Robert Gordon still carrying the rockabilly torch
It’s easy for some to view Robert Gordon as a nostalgia act, but the fact is, some people were just born to sing rock and roll. Moreover, the passion and flair at the heart of so much music made between Elvis Presley’s first recordings in 1954 to the appearance of Beatlemania ten years later will always connect with audiences, no matter how determined the endless parade of Elvis impersonators are to mock it.
That same passion and flair helped ignite punk rock in New York City in the mid-1970s, the time and place when Robert Gordon was convinced that his baritone was better suited to representing the music he first started singing in his youth. His early recordings that saw him teamed with the legendary guitarist Link Wray were equally rebellious as punk records of the time, and by the early 1980s, groups like the Stray Cats were selling millions of albums on the strength of a “rockabilly revival.”
Long after that fad dissipated, Gordon stayed true to his sound even though it relegated him to the role of cult hero. Still, in a lot of ways the 64-year-old remains one of the last vestiges of the original rockabilly spirit, meaning that new generations continually discover the music through Gordon’s dogged determination to stay active on the global touring circuit.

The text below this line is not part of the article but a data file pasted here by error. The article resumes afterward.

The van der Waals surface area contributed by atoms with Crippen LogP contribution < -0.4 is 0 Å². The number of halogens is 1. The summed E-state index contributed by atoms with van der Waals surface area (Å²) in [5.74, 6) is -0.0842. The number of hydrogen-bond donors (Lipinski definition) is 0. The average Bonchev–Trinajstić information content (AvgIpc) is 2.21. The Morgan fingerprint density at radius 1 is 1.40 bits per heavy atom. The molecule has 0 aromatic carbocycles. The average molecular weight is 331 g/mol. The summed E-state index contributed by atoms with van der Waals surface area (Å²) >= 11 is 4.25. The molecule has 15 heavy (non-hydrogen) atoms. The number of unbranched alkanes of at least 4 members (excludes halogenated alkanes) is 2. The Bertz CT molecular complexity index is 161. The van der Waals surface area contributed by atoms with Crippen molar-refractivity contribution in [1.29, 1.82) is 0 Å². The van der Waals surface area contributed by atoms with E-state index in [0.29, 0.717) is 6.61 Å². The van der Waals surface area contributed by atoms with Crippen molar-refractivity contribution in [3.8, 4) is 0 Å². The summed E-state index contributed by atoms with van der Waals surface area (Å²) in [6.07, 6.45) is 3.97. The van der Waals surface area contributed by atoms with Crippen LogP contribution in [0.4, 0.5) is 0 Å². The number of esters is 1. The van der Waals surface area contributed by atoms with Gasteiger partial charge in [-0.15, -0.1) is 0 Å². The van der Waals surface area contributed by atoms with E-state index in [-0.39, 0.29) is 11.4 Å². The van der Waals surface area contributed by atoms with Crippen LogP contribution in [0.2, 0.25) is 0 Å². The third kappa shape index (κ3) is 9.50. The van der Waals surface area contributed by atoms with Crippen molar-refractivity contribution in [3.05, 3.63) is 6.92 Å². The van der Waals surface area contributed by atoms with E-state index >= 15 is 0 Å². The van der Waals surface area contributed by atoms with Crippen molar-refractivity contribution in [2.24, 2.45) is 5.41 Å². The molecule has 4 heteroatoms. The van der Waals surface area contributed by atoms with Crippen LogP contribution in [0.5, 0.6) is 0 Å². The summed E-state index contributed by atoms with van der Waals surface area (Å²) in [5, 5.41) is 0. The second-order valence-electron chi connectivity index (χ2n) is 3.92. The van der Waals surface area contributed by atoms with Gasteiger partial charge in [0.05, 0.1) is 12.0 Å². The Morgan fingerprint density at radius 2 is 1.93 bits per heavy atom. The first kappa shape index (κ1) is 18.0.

“It’s either feast or famine in the music business,” Gordon says. “But I’ve been doing this since I was 15 years old, so what else am I gonna do? I’m fortunate that I’ve worked enough in Europe that I can go to places like Italy and Finland and play with great bands there, because it’s so hard to keep a full-time band on the road. You just have to do what you gotta do to keep working.”
Canada has been good to Gordon too, ever since he did a guest spot on SCTV in the early ‘80s, performing his then-current hit Someday Someway with his group that featured the late, celebrated guitarist Danny Gatton, and Bob Dylan’s future bassist Tony Garnier. “Canada has always been a very special place for me,” Gordon says.
“Back in the ’70s, even when I was more associated with the punk scene, the audiences in Canada were responsive, and have stuck with me even though we’ve all gotten older. I used to play the El Mocambo [in Toronto] back when it was thriving, so I feel like I’ve paid my dues in Canada. But aside from that, I just like the people, and I like hanging out there.”
Gordon’s most recent album, 2007’s It’s Now Or Never, found him reuniting with another of his longtime collaborators, British guitarist Chris Spedding. In the years that followed its release, they toured with Sex Pistols bassist Glen Matlock and Stray Cats drummer Slim Jim Phantom as their rhythm section, to great acclaim. While Gordon can’t say at the moment if that group will ever reform, it did give him some reassurance that a substantial audience for rockabilly still existed, and was eager to hear the classic material played well.
“The bulk of the songs are the ones that people most want to hear,” he says. “I still have a lot of original material that Chris and I worked on a long time ago, but I’m sort of saving that for the right moment when we can go into the recording studio. But things are so different now; to me, people seem to make CDs just to sell at their shows. If the right situation comes along, though, I’d like to make another album.”
Who: Robert Gordon w/The Greasemarks and Burnin’ Ethyl
When: Thursday, Sept. 22
Where: Fat Cat’s, 101 Hazelglen Dr., Kitchener
Doors: 8 p.m.
More Info: www.ticketscene.ca